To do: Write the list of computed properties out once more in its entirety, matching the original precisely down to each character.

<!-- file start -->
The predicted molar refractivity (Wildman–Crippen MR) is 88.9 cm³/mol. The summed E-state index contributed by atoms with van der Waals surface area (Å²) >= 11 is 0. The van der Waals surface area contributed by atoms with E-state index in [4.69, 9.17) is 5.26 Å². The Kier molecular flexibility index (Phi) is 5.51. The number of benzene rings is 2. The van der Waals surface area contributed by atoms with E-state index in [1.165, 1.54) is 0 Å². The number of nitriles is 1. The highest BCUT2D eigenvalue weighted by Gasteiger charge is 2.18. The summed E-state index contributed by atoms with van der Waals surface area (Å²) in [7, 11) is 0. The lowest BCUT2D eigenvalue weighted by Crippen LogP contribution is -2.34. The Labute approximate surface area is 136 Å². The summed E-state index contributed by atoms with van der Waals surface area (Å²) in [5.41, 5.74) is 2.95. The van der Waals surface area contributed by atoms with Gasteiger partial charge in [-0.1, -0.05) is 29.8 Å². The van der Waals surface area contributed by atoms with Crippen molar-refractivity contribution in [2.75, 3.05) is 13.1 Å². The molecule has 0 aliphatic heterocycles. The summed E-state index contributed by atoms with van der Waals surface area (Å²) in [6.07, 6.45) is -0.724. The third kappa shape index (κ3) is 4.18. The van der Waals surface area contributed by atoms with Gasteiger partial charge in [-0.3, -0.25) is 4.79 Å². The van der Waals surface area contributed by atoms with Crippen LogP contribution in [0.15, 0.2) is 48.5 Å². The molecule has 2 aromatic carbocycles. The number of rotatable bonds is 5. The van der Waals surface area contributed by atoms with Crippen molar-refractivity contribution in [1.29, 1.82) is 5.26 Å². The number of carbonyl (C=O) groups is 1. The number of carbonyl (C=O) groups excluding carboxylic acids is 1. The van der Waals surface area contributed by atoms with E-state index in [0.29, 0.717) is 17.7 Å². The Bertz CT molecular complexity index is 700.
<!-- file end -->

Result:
The predicted molar refractivity (Wildman–Crippen MR) is 88.9 cm³/mol. The summed E-state index contributed by atoms with van der Waals surface area (Å²) >= 11 is 0. The van der Waals surface area contributed by atoms with E-state index in [4.69, 9.17) is 5.26 Å². The Kier molecular flexibility index (Phi) is 5.51. The number of benzene rings is 2. The van der Waals surface area contributed by atoms with E-state index in [1.165, 1.54) is 0 Å². The number of nitriles is 1. The highest BCUT2D eigenvalue weighted by Gasteiger charge is 2.18. The summed E-state index contributed by atoms with van der Waals surface area (Å²) in [7, 11) is 0. The lowest BCUT2D eigenvalue weighted by Crippen LogP contribution is -2.34. The Labute approximate surface area is 136 Å². The summed E-state index contributed by atoms with van der Waals surface area (Å²) in [5.41, 5.74) is 2.95. The van der Waals surface area contributed by atoms with Gasteiger partial charge in [-0.1, -0.05) is 29.8 Å². The van der Waals surface area contributed by atoms with Crippen molar-refractivity contribution in [2.75, 3.05) is 13.1 Å². The molecule has 0 aliphatic heterocycles. The summed E-state index contributed by atoms with van der Waals surface area (Å²) in [6.07, 6.45) is -0.724. The third kappa shape index (κ3) is 4.18. The van der Waals surface area contributed by atoms with Gasteiger partial charge in [-0.3, -0.25) is 4.79 Å². The van der Waals surface area contributed by atoms with Crippen LogP contribution in [0.15, 0.2) is 48.5 Å². The molecule has 2 aromatic carbocycles. The number of rotatable bonds is 5. The van der Waals surface area contributed by atoms with Crippen molar-refractivity contribution in [1.29, 1.82) is 5.26 Å². The number of carbonyl (C=O) groups is 1. The number of carbonyl (C=O) groups excluding carboxylic acids is 1. The van der Waals surface area contributed by atoms with E-state index in [0.29, 0.717) is 17.7 Å². The Bertz CT molecular complexity index is 700.